One method of performing this invention is illustrated by the accompanying diagrammatic drawing, wherein FIG. 1 diagrammatically illustrates the production of a a seam, and
FIG. 2 shows an infusion bag manufactured according to the invention.
FIG. 1 represents the step of uniting two webs 1 and 2 of strip material by a longitudinal seam in the production of infusion bags. In the same way one or more blanks of paper might be used, also.
The webs 1 and 2 are respectively drawn from reels 6 and 7 at a predetermined speed and are registered together by a roll 8. In this face-to-face state they pass between a pair of discs 3 and 5. The upper disc 3 represents the rotating operative head of a sonotrode 9 which is connected to an ultrasonic generator 4 transmitting pressure impulses of supersonic frequency to the sonotrode.
Disc 5 serves as a counter bearing member or anvil and also rotates. The disc 5 is pressed towards the sonotrode head 3 under a predetermined constant pressure. With this system, therefore, a continuous line pressure is applied along the superimposed webs and superimposed on this are the high frequency pressure impulses from the sonotrode; this produces a sound longitudinal seam, indicated at 10. Good results have been obtained by this arrangement, where the direction of application of the pressure vibrations is parallel to the plane of the layers of material to be united. The seam formation can be carried out continuously or in intermittent fashion.
When using blanks instead of strips the blanks of the paper are first folded into a V, joint seams are formed, by the method of this invention, parallel to the lateral edges by means of ultrasonic impulses, and finally the bag 11 is filled and closed. The closure of the bag 11 may either be made by a closure seam which is formed, in accordance with this invention, with ultrasonic impulses, this being particularly applicable to so-called floating bags, or, in the case of suspended bags which also include a thread 13, can be produced by folding, the folded closure being secured, for example, by a metal clip 12 holding the thread (FIG. 2).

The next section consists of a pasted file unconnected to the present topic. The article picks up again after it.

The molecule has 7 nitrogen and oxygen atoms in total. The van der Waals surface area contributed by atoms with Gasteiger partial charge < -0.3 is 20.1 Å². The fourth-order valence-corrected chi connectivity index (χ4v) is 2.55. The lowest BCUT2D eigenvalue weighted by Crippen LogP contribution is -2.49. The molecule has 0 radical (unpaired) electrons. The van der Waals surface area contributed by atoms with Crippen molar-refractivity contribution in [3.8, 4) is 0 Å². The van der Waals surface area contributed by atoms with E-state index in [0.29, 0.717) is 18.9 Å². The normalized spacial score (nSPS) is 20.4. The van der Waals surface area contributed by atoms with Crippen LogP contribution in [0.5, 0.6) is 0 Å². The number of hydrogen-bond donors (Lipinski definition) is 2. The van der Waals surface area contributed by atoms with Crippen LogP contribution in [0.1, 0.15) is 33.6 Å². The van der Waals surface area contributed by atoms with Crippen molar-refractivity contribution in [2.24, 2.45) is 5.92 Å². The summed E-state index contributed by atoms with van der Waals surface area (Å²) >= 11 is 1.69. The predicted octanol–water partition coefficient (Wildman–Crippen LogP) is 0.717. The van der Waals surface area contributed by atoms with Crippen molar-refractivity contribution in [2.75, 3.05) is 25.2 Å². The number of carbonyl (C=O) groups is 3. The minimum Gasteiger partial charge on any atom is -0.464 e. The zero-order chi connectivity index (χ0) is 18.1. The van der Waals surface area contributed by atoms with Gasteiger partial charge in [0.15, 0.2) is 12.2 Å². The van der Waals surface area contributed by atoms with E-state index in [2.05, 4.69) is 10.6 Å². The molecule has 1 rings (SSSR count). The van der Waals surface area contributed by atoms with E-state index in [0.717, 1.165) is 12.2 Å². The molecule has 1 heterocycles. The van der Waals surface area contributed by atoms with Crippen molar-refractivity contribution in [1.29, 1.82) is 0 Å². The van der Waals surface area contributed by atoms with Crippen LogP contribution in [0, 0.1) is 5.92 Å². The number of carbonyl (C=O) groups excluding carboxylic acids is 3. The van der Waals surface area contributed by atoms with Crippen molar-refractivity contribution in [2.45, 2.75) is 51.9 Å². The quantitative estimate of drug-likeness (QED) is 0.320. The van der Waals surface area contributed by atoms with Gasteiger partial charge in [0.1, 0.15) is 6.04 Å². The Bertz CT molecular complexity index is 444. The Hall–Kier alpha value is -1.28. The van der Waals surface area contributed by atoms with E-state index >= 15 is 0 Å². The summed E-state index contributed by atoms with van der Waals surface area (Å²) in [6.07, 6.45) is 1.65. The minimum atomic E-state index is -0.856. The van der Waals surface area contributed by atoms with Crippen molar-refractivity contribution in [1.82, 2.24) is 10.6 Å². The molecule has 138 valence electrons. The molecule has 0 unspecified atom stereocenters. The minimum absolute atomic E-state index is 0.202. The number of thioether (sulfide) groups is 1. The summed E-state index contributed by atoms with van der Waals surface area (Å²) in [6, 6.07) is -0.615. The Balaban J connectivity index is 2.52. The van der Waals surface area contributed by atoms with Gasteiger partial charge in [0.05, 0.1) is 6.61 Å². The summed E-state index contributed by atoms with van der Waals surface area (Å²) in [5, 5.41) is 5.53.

It will be understood that other and desired forms of bag can be produced using the method of the present invention. In this regard reference may be made to the fact that there is no fundamental difficulty, in the case of laminated packaging materials, in replacing the previous heat-sealing method of seam production by the ultrasonic treatment in accordance with the present invention.
Tests have also shown that seams produced in accordance with this method in fibrous packaging materials retain their jointing power even in wet condition, and therefore are especially advantageous for use in tea infusion bags.
A method for forming an infusion bag which is adapted for containing a substance which when immersed in a liquid produces a beverage, said method comprising superimposing an even number of layers of non-thermoplastic fibrous permeable filter paper together, applying mechanical pressure to said layers along marginal seams in a direction normal to the layers, superimposing on said mechanical pressure ultrasonic pressure impulses directed parallel to the layers to destroy the fibrous structure at said seams and produce pulverized fibre particles in the layers which mix and bond together, the layers being joined to define an open cavity in which the substance may be introduced after which the layers are sealed to close the cavity, said seams having strength when wet to retain the substance in said cavity while having no effect on the taste of the beverage.
References Cited by the Examiner UNITED STATES PATENTS 1,771,983 7/1930 Wandel 161l29 2,946,120 7/1960 Jones 15673 3,022,814 2/1962 Bodinc 15673 EARL M. BERGERT, Primary Examiner.